1. Dr. Thrijil Krishnan E M. BAMS,CRAV ( Panchakarma)
Department of Anatomy ( Ay)
SDM College of Ayurveda,Hassan
• The glossopharyngeal nerve is the ninth (IX) of twelve pairs of
cranial nerves (24 nerves total).
• "Glosso-" comes from the Greek "glossa", the tongue
"pharynx" is the Greek for throat
So the glossopharyngeal nerve is the nerve that serves the
tongue & throat
3. • It exits the brainstem
out from the sides of
the upper medulla ,
just rostral (closer to
the nose) to the vagus
nerve . The motor
division of the
nerve is derived from
the basal plate of the
oblongata , while the
originates from the
cranial neural crest .
• There are a number of functions of the glossopharyngeal nerve:
• It receives general sensory fibers ( ventral trigeminothalamic tract ) from the
tonsils , the pharynx, the middle ear and the posterior 1/3 of the tongue
• It receives special sensory fibers ( taste ) from the posterior one - third of the
• It receives visceral sensory fibers from the carotid bodies , carotid sinus .
• It supplies parasympathetic fibers to the parotid gland via the otic ganglion .
(From: inferior salivary nucleus - through jugular foramen -
tympanic n.(of Jacobson) - lesser petrosal n. - through foramen ovale - Otic
ganglion (Pre - Ganglionic Parasympathetic fibers synapse, to start Post -
Ganglionic Parasympathetic fibers ) - Auriculotemporal n.( Parasympathetics
hitchhikes to reach Parotid gland )
• It supplies motor fibers to stylopharyngeus muscle , the only motor
component of this cranial nerve.
• It contributes to the pharyngeal plexus .
brain stem (medulla)
by 3 nuclei ;
ambiguus) in medulla
6. The nerve enters
the pharynx in the
superior & middle
then it passes
deep to hyoglossus
muscle & divides
into its branches.
7. Foramen of
Exit From Skull
Supplied and Function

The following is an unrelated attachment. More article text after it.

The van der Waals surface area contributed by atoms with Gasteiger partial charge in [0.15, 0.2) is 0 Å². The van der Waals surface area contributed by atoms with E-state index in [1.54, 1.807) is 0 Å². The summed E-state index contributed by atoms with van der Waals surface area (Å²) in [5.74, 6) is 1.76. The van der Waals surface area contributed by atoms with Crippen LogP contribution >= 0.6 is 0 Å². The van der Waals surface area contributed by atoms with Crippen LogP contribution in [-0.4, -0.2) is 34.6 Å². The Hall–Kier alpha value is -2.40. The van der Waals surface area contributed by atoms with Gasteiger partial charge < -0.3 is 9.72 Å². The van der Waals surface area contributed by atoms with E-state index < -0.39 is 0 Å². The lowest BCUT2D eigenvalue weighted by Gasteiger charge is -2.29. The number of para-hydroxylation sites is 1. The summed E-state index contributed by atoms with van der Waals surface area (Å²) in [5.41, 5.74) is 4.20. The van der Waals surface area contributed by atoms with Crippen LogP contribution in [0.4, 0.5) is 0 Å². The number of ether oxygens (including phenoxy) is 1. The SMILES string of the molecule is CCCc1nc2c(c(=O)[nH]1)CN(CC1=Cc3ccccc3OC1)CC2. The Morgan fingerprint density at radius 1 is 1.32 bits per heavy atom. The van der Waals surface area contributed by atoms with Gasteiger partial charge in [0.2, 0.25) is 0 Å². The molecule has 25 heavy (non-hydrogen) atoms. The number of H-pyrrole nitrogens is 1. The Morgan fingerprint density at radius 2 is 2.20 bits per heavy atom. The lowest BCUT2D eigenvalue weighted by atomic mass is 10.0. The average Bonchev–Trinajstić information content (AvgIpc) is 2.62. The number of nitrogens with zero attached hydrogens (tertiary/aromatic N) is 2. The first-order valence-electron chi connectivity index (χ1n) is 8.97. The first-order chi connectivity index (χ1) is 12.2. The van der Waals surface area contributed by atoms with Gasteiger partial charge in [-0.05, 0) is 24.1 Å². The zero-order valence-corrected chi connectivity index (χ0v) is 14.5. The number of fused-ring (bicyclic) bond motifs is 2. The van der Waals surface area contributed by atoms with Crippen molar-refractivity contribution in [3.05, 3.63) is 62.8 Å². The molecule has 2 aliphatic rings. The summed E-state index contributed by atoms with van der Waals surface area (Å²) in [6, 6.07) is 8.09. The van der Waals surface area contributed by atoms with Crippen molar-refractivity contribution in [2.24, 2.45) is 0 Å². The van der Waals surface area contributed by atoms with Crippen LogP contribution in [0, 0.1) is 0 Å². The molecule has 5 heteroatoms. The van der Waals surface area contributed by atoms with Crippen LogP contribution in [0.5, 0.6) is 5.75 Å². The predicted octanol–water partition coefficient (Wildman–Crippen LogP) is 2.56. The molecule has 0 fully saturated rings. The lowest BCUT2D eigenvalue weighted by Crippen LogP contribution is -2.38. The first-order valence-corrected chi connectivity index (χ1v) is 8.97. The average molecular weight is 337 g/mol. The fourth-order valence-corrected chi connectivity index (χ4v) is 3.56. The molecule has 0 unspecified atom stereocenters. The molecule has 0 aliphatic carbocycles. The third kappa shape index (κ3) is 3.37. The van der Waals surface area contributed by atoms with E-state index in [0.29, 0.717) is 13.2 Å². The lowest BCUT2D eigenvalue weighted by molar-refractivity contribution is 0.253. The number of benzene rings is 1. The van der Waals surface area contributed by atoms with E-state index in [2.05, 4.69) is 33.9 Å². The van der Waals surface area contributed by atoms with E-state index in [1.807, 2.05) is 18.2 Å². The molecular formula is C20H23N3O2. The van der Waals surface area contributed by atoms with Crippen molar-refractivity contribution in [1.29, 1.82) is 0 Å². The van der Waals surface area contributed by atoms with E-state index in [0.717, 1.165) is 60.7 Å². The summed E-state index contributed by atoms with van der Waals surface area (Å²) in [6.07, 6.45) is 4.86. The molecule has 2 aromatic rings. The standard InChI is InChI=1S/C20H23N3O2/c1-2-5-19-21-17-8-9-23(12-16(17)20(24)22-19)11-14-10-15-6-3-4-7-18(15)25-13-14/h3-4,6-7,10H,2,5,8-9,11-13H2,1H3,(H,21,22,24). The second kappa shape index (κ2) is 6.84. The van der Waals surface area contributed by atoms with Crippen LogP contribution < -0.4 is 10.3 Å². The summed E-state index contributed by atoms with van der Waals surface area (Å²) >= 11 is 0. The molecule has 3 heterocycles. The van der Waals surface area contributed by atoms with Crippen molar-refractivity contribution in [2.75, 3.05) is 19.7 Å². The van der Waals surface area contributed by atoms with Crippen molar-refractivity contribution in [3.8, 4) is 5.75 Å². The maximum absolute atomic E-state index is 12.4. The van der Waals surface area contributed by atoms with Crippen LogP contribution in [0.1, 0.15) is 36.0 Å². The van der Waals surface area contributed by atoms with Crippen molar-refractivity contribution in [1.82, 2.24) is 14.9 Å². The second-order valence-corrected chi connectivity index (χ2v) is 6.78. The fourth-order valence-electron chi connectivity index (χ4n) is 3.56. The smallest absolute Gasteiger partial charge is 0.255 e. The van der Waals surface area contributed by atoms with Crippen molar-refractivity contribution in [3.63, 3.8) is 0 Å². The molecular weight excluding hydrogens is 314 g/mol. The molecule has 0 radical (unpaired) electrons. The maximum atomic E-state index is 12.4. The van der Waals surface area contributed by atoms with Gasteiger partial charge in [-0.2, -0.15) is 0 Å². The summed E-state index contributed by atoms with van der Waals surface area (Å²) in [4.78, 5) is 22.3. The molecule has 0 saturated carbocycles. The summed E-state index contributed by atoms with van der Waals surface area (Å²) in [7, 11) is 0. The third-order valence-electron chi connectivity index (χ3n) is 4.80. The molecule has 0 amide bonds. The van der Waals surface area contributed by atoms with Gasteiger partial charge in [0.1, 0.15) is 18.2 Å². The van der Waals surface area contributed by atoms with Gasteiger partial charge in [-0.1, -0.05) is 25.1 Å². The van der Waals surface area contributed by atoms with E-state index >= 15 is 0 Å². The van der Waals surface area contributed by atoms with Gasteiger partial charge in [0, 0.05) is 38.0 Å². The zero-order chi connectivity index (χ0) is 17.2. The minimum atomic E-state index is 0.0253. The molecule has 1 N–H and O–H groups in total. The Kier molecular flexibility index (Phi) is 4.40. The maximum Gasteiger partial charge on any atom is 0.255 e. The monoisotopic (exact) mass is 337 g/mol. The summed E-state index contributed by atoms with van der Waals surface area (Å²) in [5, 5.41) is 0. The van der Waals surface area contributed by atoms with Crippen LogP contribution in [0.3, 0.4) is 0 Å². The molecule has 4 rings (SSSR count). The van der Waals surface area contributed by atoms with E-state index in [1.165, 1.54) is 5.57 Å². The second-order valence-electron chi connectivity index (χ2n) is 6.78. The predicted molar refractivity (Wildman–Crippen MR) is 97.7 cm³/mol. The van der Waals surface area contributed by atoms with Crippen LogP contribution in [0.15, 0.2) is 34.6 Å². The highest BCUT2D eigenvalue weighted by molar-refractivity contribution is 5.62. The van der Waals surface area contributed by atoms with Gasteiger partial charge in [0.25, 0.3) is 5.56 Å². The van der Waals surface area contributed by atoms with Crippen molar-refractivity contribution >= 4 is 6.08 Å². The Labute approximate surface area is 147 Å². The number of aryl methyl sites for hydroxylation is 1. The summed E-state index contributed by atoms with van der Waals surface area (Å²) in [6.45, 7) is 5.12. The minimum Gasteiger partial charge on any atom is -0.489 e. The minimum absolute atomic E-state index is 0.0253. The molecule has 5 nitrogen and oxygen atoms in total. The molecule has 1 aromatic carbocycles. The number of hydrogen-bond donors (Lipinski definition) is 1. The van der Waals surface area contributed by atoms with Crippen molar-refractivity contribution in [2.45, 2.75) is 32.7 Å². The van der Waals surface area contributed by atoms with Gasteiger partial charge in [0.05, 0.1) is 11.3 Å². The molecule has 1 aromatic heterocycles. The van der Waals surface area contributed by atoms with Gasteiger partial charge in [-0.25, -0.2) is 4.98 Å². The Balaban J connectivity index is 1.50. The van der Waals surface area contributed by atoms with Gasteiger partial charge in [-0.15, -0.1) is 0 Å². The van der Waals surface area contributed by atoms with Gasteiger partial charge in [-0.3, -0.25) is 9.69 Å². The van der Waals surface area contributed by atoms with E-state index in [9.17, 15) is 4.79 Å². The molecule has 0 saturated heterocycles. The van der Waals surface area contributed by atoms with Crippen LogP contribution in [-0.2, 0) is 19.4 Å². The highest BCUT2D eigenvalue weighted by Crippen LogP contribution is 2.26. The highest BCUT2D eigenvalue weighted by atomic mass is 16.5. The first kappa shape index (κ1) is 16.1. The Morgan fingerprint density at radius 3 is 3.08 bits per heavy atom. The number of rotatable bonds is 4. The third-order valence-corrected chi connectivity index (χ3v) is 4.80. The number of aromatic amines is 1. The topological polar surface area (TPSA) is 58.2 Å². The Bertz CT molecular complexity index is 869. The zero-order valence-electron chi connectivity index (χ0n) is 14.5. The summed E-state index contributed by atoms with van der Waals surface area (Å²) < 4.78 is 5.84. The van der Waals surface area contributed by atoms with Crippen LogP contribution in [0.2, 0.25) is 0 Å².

branch to carotid body and
general motor to stylopharyngeusmuscle,
special sensation of taste from posterior 1/3 of
general sensation from the posterior 1/3 of
sensation from pharyngeal mucosa, special
sensation from carotid body and sinus.
parasympathetic to the otic ganglion for
parotid gland secretion.
8. Overview of branchial motor component
• The branchial motor component of CN IX provides voluntary control of the
stylopharyngeus muscle, which elevates the pharynx during swallowing and
• Origin and central course
• The branchial motor component originates from the nucleus ambiguus in the
reticular formation of the medulla Rostral medulla. Fibers leaving the nucleus
ambiguus travel anteriorly and laterally to exit the medulla, along with the other
components of CN IX, between the olive and the inferior cerebellar peduncle.
• Intracranial course
• Upon emerging from the lateral aspect of the medulla the branchial motor
component joins the other components of CN IX to exit the skull via the jugular
foramen. The glossopharyngeal fibers travel just anterior to the cranial nerves X
and XI, which also exit the skull via the jugular foramen.
• Extra-cranial course and final innervation
• Upon exiting the skull the branchial motor fibers descend deep to the temporal
styloid process and wrap around the posterior border of the stylopharyngeus
muscle before innervating it.
• Voluntary control of the stylopharyngeus muscle